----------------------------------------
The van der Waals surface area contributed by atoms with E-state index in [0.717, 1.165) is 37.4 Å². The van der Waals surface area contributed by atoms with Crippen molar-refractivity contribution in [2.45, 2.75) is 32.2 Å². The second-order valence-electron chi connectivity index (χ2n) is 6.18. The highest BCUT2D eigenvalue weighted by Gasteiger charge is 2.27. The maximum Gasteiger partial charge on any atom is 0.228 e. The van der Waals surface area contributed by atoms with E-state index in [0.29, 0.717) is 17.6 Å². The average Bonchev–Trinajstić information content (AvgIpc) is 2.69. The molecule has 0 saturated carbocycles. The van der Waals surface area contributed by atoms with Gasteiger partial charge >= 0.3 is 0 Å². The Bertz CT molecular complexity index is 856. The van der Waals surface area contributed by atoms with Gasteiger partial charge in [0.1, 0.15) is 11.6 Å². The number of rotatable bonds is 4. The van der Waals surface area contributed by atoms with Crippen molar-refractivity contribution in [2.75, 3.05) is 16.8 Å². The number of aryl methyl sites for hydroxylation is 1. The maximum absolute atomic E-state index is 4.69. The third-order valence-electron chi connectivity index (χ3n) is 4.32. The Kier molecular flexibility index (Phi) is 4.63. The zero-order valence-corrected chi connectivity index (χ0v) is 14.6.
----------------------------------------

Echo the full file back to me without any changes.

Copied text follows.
The van der Waals surface area contributed by atoms with E-state index in [0.717, 1.165) is 37.4 Å². The van der Waals surface area contributed by atoms with Crippen molar-refractivity contribution in [2.45, 2.75) is 32.2 Å². The second-order valence-electron chi connectivity index (χ2n) is 6.18. The highest BCUT2D eigenvalue weighted by Gasteiger charge is 2.27. The maximum Gasteiger partial charge on any atom is 0.228 e. The van der Waals surface area contributed by atoms with E-state index in [0.29, 0.717) is 17.6 Å². The average Bonchev–Trinajstić information content (AvgIpc) is 2.69. The molecule has 0 saturated carbocycles. The van der Waals surface area contributed by atoms with Gasteiger partial charge >= 0.3 is 0 Å². The Bertz CT molecular complexity index is 856. The van der Waals surface area contributed by atoms with Gasteiger partial charge in [0.1, 0.15) is 11.6 Å². The number of rotatable bonds is 4. The van der Waals surface area contributed by atoms with Crippen molar-refractivity contribution in [2.75, 3.05) is 16.8 Å². The number of aryl methyl sites for hydroxylation is 1. The maximum absolute atomic E-state index is 4.69. The third-order valence-electron chi connectivity index (χ3n) is 4.32. The Kier molecular flexibility index (Phi) is 4.63. The zero-order valence-corrected chi connectivity index (χ0v) is 14.6.